The World Bank says Malawi’s economy is recovering with official figures’ estimates showing an expected growth of 5.7 percent in agriculture and more than 6 percent growth in manufacturing.
The Bank disclosed this on Tuesday evening when its highly powered delegation of more than 10 officials had audience with President Dr. Joyce Banda at Kamuzu Palace in Lilongwe to present the Bank’s overall assessment of the country’s economy over the past 12 months. Leader of the delegation, Kundhavi Kadiresan, who is World Bank Country Director for Malawi, Zambia and Zimbabwe but based in Zambia, said the Bank had been following closely Malawi Government’s efforts towards economic recovery and that it was pleasing to note that there were positive strides.
“We are here to appreciate the progress that your Government has made and to ensure that you stay the course,” Kadiresan told President Banda.
In a presentation titled ‘Malawi: Staying the course and moving faster to recovery’, presented by the Bank’s Lead Economist and Sector Leader (Poverty Reduction and Economic Management), Praveen Kumar, the Bank observed notable progress in a number of areas.
“Interviews with the private sector indicate that in manufacturing, capacity utilization is picking up fast and availability of inputs has improved,” observed Kumar in his presentation.
He further observed that prices were stabilizing although there was anxiety about future seasons.
“Consumer price increases are slowing down and initial adjustment of exchange rate was successful but recently volatile,” said Kumar.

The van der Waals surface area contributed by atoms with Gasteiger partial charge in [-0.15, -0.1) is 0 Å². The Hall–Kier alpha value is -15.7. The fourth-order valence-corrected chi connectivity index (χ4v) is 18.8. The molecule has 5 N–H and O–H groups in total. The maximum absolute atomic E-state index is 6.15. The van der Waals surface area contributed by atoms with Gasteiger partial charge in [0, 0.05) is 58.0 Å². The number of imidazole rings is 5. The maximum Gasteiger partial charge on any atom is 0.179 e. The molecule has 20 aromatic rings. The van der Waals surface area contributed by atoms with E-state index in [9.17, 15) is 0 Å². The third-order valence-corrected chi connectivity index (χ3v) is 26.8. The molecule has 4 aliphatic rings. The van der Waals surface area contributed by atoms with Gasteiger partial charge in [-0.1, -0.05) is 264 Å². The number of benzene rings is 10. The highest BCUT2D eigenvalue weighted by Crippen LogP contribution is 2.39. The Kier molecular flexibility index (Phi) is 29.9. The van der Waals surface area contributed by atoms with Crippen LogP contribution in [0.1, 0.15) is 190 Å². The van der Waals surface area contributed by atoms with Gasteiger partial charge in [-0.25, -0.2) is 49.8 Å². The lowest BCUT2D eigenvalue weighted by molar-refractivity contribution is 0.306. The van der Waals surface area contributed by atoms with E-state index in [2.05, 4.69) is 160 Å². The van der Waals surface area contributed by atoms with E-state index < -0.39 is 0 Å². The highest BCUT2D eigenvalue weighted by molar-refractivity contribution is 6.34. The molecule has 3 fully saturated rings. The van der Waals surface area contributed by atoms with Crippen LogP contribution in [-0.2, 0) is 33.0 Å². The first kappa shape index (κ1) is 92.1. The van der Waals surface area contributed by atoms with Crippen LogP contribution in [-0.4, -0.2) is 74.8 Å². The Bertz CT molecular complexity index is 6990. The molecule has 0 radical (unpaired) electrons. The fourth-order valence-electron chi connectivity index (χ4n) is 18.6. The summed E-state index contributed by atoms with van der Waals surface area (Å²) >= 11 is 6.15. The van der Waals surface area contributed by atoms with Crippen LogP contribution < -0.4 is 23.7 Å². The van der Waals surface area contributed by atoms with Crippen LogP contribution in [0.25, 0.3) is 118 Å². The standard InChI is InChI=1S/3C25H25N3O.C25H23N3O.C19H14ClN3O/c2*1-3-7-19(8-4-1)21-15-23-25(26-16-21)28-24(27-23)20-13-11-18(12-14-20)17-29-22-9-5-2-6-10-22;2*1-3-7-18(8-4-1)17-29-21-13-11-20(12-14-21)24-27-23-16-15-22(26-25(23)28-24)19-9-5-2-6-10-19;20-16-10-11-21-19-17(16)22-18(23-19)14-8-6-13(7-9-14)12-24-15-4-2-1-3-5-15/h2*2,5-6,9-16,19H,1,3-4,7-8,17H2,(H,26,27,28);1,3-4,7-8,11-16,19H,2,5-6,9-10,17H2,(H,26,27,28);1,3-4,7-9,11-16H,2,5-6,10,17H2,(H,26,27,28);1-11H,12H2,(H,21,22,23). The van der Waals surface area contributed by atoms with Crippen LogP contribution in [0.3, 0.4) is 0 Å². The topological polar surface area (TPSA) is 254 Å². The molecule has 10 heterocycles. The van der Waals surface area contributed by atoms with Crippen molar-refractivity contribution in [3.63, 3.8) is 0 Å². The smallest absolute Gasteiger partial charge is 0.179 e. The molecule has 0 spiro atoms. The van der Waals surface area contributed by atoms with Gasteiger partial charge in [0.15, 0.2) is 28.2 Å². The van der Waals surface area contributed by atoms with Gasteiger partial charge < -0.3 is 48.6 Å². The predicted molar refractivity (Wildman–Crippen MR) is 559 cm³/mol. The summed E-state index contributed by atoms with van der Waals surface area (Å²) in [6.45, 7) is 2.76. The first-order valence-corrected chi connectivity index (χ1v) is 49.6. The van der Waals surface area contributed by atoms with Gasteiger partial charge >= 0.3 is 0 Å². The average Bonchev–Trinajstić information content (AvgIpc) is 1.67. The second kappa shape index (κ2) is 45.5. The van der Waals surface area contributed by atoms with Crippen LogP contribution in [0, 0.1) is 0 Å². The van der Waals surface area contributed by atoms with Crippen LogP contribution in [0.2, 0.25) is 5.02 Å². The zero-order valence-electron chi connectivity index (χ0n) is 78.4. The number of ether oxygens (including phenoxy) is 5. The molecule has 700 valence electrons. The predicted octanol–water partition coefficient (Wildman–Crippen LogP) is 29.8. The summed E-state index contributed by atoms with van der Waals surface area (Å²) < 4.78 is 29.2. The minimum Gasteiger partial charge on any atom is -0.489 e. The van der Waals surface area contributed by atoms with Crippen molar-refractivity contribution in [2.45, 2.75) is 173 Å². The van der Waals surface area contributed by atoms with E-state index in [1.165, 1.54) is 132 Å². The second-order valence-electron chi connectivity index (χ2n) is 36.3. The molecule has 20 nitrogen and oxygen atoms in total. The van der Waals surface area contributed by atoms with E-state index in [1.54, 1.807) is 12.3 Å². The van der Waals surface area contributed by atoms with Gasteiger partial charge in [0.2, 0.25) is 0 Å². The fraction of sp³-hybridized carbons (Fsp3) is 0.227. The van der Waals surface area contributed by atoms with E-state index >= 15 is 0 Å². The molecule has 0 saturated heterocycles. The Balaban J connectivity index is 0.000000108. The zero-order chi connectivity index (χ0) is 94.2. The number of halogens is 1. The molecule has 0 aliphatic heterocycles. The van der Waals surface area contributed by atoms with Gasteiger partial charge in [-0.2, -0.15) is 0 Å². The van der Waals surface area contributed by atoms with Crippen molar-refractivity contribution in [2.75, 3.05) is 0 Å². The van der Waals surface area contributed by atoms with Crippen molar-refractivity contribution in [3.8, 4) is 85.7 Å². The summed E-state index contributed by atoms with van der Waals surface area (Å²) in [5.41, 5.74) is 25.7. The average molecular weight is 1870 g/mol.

The World Bank Lead Economist attributed the registered success to what he described as politically difficult but sound policies embarked on by Malawi Government.
He noted that reduced reliance on domestic borrowing so far and tight monetary policy were helping prices and exchange rate to stabilize, while interest rates remained high.
The presentation further observed that market-based exchange rate was helping and that in interviews; firms reported that they were regaining competitiveness.
“Almost all foreign exchange now flows through official channels with parallel market premium less than 5 percent, while tobacco has shown a large supply response, partly as a result of market-friendly policies such as contract farming,” said the Bank’s Lead Economist.
The Bank, however, forecast bumpy road ahead but advised government to stay the course nonetheless.
Kumar said regarding the 2013-2014 Budget, there was need for government to stay within the available means, maintain pro-poor expenditure, cut down travel expenditure, and guard against build-up of new domestic arrears.
He further advised government to exercise extreme caution against generating potential new liabilities.
“There is need for better understanding of systematic risks in the banking system and follow-up action,” said Kumar. “There is also need to avoid policy reversals and reduce road blocks to exports.”
In her response, President Dr. Joyce Banda thanked the Bank for remaining Malawi’s true partner in the economic recovery process.
“It is very pleasing that we can sit here this evening with pride and share what we have achieved,” said the President, and she added, “The challenge that lies ahead of us is how to sustain what we have achieved, and achieve even more.”
Accompanying the President at the event were Finance Minister, Dr. Ken Lipenga, Agriculture Minister, Prof. Peter Mwanza, Trade and Industry Minister, Sosten Gwengwe, and Reserve Bank of Malawi Governor, Charles Chuka and some top Government officials.--Malawi News AgencyFollow and Subscribe Nyasa TV :